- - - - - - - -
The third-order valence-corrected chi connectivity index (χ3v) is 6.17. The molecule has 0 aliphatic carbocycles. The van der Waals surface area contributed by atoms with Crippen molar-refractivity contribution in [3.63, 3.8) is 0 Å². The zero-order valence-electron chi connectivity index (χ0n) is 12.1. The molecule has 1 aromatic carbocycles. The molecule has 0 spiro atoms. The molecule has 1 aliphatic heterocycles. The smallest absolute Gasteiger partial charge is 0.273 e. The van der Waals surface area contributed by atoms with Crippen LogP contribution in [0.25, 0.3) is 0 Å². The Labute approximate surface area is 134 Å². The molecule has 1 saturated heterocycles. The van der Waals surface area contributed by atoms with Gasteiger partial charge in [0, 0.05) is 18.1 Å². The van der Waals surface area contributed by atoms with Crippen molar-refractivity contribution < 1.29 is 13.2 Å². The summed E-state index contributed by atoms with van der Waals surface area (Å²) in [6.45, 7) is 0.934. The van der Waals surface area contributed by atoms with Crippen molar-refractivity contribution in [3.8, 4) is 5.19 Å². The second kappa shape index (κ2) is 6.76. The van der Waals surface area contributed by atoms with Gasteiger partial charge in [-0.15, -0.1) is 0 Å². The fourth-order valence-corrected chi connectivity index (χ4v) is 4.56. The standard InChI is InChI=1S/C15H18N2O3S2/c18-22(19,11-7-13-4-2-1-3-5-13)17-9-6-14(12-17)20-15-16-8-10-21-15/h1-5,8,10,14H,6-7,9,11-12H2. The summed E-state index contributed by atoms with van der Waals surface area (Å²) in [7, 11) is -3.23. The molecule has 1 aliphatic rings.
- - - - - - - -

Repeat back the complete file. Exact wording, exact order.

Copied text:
The third-order valence-corrected chi connectivity index (χ3v) is 6.17. The molecule has 0 aliphatic carbocycles. The van der Waals surface area contributed by atoms with Crippen molar-refractivity contribution in [3.63, 3.8) is 0 Å². The zero-order valence-electron chi connectivity index (χ0n) is 12.1. The molecule has 1 aromatic carbocycles. The molecule has 0 spiro atoms. The molecule has 1 aliphatic heterocycles. The smallest absolute Gasteiger partial charge is 0.273 e. The van der Waals surface area contributed by atoms with Crippen LogP contribution in [0.25, 0.3) is 0 Å². The Labute approximate surface area is 134 Å². The molecule has 1 saturated heterocycles. The van der Waals surface area contributed by atoms with Gasteiger partial charge in [0, 0.05) is 18.1 Å². The van der Waals surface area contributed by atoms with Crippen molar-refractivity contribution < 1.29 is 13.2 Å². The summed E-state index contributed by atoms with van der Waals surface area (Å²) in [6.45, 7) is 0.934. The van der Waals surface area contributed by atoms with Crippen molar-refractivity contribution in [3.8, 4) is 5.19 Å². The second kappa shape index (κ2) is 6.76. The van der Waals surface area contributed by atoms with Gasteiger partial charge in [-0.15, -0.1) is 0 Å². The fourth-order valence-corrected chi connectivity index (χ4v) is 4.56. The standard InChI is InChI=1S/C15H18N2O3S2/c18-22(19,11-7-13-4-2-1-3-5-13)17-9-6-14(12-17)20-15-16-8-10-21-15/h1-5,8,10,14H,6-7,9,11-12H2. The summed E-state index contributed by atoms with van der Waals surface area (Å²) in [7, 11) is -3.23. The molecule has 1 aliphatic rings.